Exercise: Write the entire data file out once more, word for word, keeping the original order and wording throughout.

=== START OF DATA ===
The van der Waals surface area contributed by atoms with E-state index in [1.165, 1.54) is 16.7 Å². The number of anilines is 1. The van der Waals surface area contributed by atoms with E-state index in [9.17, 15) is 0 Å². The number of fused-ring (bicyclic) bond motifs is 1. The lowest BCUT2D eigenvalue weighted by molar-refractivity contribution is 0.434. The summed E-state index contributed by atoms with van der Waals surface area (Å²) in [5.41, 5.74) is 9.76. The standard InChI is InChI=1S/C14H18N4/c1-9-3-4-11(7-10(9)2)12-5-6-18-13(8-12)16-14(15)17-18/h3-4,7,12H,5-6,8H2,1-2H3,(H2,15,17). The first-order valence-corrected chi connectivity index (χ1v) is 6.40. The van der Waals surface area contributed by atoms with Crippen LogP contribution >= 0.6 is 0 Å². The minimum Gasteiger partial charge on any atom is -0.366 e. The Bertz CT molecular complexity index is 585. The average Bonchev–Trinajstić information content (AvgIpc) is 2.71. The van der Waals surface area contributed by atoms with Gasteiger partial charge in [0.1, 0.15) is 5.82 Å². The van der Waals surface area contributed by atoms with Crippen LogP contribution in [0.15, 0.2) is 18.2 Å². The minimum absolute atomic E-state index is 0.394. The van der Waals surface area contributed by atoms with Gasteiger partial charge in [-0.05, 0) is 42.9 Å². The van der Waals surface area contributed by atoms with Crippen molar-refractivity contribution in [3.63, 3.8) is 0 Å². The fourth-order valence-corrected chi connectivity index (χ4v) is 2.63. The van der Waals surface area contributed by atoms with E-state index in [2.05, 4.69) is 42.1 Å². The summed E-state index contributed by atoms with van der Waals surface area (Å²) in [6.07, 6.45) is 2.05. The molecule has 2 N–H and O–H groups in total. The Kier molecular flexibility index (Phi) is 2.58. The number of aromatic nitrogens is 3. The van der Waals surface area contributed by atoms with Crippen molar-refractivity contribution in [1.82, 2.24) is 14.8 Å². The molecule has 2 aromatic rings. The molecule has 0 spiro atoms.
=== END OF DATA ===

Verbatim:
The van der Waals surface area contributed by atoms with E-state index in [1.165, 1.54) is 16.7 Å². The number of anilines is 1. The van der Waals surface area contributed by atoms with E-state index in [9.17, 15) is 0 Å². The number of fused-ring (bicyclic) bond motifs is 1. The lowest BCUT2D eigenvalue weighted by molar-refractivity contribution is 0.434. The summed E-state index contributed by atoms with van der Waals surface area (Å²) in [5.41, 5.74) is 9.76. The standard InChI is InChI=1S/C14H18N4/c1-9-3-4-11(7-10(9)2)12-5-6-18-13(8-12)16-14(15)17-18/h3-4,7,12H,5-6,8H2,1-2H3,(H2,15,17). The first-order valence-corrected chi connectivity index (χ1v) is 6.40. The van der Waals surface area contributed by atoms with Crippen LogP contribution >= 0.6 is 0 Å². The minimum Gasteiger partial charge on any atom is -0.366 e. The Bertz CT molecular complexity index is 585. The average Bonchev–Trinajstić information content (AvgIpc) is 2.71. The van der Waals surface area contributed by atoms with Gasteiger partial charge in [0.1, 0.15) is 5.82 Å². The van der Waals surface area contributed by atoms with Crippen LogP contribution in [0.15, 0.2) is 18.2 Å². The minimum absolute atomic E-state index is 0.394. The van der Waals surface area contributed by atoms with Gasteiger partial charge in [-0.05, 0) is 42.9 Å². The van der Waals surface area contributed by atoms with Crippen molar-refractivity contribution in [3.63, 3.8) is 0 Å². The fourth-order valence-corrected chi connectivity index (χ4v) is 2.63. The van der Waals surface area contributed by atoms with E-state index in [2.05, 4.69) is 42.1 Å². The summed E-state index contributed by atoms with van der Waals surface area (Å²) in [6.07, 6.45) is 2.05. The molecule has 2 N–H and O–H groups in total. The Kier molecular flexibility index (Phi) is 2.58. The number of aromatic nitrogens is 3. The van der Waals surface area contributed by atoms with Crippen molar-refractivity contribution in [1.82, 2.24) is 14.8 Å². The molecule has 2 aromatic rings. The molecule has 0 spiro atoms.